said, when Miss Mills came in with a paper pattern of an up-to-date sleeve from a weekly journal of fashion; "they were made by quite a good woman, and there is a sort of idea in them, something about youth and innocence——"
"Oh, do for Heaven's sake stop!" I cried, "and come out into the garden; you're quite cracked to-day."
But Mary had to read with Miss Mills, not having finished that process of not being educated, which was considered to be complete in my own case.
I went into the garden with Pascal's Pensées determined to rise to a higher level, but I couldn't. I was really not well; the air of the place was soft, and we were buried in fine conifers, great brutes of evergreens that are bad for body and soul. I could not understand a word of Pascal, and I was annoyed with myself for minding so very much about the frocks. Gradually my nervous enemy, a sense of unreality and unbelief, crept out from the dark shadows of the great trees, and got its grip on me again. How could I rise to higher things if I didn't believe? and how could I make myself believe? I understood how to fight a bad temper or many other temptations, but how could I think it a sin to think things were not true if I could know nothing positive about them? And as to loyalty, my old stay-by and strength, how be loyal to what did not exist? The world was painful to me; there seemed a chasm between me and my home, while the warm, heavy air grew denser, and the shadows deepened. All the time I knew that a great part of my troubled state of mind had come, in the first instance, from those frocks. Oh, what to do? what to do?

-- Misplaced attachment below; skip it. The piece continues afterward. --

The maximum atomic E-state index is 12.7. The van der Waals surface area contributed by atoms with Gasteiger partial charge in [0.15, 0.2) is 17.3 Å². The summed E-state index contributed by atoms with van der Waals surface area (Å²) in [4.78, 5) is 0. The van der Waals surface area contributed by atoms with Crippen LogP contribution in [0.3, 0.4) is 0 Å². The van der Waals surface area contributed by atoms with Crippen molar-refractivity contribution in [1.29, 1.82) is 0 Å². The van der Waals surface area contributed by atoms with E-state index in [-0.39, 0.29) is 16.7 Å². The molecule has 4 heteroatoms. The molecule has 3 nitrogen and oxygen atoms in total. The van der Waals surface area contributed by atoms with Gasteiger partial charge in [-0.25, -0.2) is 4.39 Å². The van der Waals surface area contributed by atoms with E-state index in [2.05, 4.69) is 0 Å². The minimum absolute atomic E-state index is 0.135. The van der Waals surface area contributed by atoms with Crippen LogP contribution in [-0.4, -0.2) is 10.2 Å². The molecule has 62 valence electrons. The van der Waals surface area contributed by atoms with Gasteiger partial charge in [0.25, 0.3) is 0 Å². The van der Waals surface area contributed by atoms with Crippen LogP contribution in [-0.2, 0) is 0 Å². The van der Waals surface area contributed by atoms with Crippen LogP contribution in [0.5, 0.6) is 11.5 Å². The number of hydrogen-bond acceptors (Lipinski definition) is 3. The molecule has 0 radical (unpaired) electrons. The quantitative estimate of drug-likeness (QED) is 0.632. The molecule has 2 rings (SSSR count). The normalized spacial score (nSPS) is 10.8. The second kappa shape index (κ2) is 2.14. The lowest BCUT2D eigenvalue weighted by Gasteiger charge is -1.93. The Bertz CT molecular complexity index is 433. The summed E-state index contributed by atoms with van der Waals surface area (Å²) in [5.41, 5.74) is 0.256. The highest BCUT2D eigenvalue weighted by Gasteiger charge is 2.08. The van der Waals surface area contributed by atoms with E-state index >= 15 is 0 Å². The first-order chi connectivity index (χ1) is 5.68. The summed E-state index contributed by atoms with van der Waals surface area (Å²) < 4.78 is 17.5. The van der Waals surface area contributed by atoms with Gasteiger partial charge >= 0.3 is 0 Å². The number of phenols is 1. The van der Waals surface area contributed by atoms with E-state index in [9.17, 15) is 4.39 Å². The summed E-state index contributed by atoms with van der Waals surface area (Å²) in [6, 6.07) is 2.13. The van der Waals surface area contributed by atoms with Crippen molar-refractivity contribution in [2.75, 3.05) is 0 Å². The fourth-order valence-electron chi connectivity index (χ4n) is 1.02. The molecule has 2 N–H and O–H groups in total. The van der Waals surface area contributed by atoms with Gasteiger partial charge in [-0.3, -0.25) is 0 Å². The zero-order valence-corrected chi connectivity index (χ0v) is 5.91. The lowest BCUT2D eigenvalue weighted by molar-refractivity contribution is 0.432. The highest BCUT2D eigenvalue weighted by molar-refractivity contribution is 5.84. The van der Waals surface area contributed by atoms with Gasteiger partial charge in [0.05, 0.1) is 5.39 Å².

I walked round the field to the little dark, stuffy church and knelt down; there was only the dim light of the sanctuary lamp. How could one be disloyal even to what was most sacred, if what was most sacred was a delusion? Loyalty, in such a case, would only be a delusion about a delusion.